Graduate teaching assistants, or TAs, are full-time graduate or PhD-level students who are given an opportunity to gain invaluable classroom teaching experience while still in school. TAs are also generally the first point of contact between students and faculty. Their duties include preparing lectures, grading papers, leading study sessions, and proctoring exams and quizzes. Some are even asked to teach introductory classes. Assistants generally work part time, while continuing their graduate or doctoral coursework. As college enrollment has been steadily rising, departments and professors increasingly turn to graduate assistants in the classroom.
Enroll in a graduate or PhD program. Gain a strong academic background with a solid GPA and test scores, while demonstrating a strong interest in pursuing a career in teaching on the post-secondary level. Inquire within your department about available TA opportunities. Check with your university, because some schools require TAs to take classes or undergo training before assuming their duties. Attend an orientation session, where you will learn about interacting with students and become familiar with your school's academic integrity guidelines.
Review your school's graduate teaching assistant handbook, which outlines the regulations governing TAs, as well as each department's expectations of its assistants. TAs may work one-on-one with their professor or may be one of several assistants in the classroom. It is possible that as a TA, you will be allowed to teach at an another institution besides the one you are attending. Often, TAs elect to teach at a nearby community college. Several organizations, such as the Association of American Colleges and Universities and the Council of Graduate Schools, have developed programs to assist graduate students in getting these teaching jobs.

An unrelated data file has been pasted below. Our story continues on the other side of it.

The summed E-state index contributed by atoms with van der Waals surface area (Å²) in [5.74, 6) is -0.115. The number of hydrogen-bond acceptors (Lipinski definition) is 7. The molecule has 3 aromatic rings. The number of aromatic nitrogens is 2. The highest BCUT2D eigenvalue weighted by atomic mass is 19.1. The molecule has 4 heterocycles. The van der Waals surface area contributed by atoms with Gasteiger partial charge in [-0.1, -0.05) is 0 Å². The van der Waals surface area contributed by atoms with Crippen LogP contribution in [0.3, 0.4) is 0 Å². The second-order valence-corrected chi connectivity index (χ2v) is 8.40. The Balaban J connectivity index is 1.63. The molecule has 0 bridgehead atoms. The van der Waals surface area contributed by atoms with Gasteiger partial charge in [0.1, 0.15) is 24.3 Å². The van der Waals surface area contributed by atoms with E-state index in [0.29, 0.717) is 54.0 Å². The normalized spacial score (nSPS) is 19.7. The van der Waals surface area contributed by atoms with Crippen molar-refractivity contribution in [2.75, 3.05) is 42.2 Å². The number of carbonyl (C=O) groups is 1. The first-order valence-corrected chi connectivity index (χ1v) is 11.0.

Meet with the faculty or staff member you will be assisting to determine their needs and expectations for the semester. To alleviate their workload, some professors delegate a number of responsibilities to their TAs, asking them to teach classes or hold office hours. In fact, most full-time professors spend the bulk of their time away from the classroom doing research. Some professors allow their TAs to sit in on their classes, while others have outside tasks for them to complete during class time.
Learn the nuances of the teaching position. Know how to flesh out a curriculum while balancing your teaching, research and administrative responsibilities. At times, the workload can be heavy, particularly if you are teaching a class alone while also juggling your coursework, but the payoff is rewarding as you gain invaluable teaching experience at the post-secondary level.
Marlon Trotsky was born in St. Paul, Minn. and graduated from Mississippi State University with a Bachelor of Arts in Communications, while minoring in sociology. His work has appeared in various print and online publications, including: "The Trentonian," "San Jose Mercury News" and "Oakland Tribune."